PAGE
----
Print and Go Back ESPN.com: NCAA [Print without images]

Wednesday, April 26, 2006
Duke lacrosse players cite money dispute

ESPN.com news services

Several Duke lacrosse players who say they were at a team party the night of the alleged rape of a 27-year-old woman have told ESPN's George Smith that an argument over money and the amount of time two exotic dancers were expected to perform was at the center of a dispute that night.

The players, who agreed to speak with ESPN on the condition their names not be used, also admitted that slurs and bad language were used by some players and the dancers during the argument.

Last week, a grand jury indicted players Reade Seligmann, a sophomore from Essex Fells, N.J., and Collin Finnerty, a sophomore from Garden City, N.Y., on charges of rape, kidnapping and sexual assault.

The woman, an exotic dancer who had been hired to perform at a team party March 13, told police three men raped her in a bathroom of an off-campus house.

The scandal has led Duke to cancel the season and forced coach Mike Pressler's resignation.

The players, who would not go on camera, also would not discuss many details about the case or answer more specific questions about exactly what happened.

But they told ESPN's Smith that not all 47 players were at the party at the time the woman said she was raped; some had already left. The players told Smith they admit it was foolish to have the party, but deny that any rape occurred. They also believe the two students charged so far will not be convicted.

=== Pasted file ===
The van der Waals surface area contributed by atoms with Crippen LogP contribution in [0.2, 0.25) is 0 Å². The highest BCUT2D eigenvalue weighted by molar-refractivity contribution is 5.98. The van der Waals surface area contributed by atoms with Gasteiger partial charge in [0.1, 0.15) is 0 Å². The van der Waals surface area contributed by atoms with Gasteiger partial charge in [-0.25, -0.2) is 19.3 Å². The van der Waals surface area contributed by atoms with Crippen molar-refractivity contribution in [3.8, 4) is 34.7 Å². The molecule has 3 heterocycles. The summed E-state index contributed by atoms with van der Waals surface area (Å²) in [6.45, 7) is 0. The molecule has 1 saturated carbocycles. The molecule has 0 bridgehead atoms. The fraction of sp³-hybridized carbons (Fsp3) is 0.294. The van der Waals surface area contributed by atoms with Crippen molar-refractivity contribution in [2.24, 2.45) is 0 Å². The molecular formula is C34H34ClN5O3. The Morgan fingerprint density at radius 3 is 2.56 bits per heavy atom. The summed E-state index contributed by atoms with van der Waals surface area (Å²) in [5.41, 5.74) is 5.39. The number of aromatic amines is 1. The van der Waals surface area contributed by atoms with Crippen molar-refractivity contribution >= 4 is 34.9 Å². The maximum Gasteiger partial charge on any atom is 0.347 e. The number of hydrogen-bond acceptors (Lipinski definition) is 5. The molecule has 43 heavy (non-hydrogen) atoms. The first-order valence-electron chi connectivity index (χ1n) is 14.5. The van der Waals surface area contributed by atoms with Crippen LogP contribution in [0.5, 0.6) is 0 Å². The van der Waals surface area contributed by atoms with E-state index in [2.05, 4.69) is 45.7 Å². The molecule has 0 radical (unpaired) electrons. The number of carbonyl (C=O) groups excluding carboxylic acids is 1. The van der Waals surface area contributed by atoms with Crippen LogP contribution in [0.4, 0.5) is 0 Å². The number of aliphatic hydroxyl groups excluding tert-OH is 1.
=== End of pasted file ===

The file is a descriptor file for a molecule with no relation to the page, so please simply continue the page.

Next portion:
Defense attorneys had no comment on the ESPN story. Neither did Durham district attorney Mike Nifong, who continues to proceed with this case and has said he expects to charge a third person soon.

The father of the accuser, meanwhile, told MSNBC on Tuesday night that his daughter had considered dropping the case, but as of now he says she will go through with it. His name wasn't used so as not to reveal the identity of the accuser.

"She has talked about it," the accuser's father said of dropping the case. "She has talked about it. As a matter of fact, she told me it was getting to be too much on her. She couldn't take it. So far, she's still hanging in there though.

"I'm hoping she will hang in there, but I know it's getting rough on her now. . . . I'm praying and hoping that she don't [drop the case]."

Information from The Associated Press was used in this report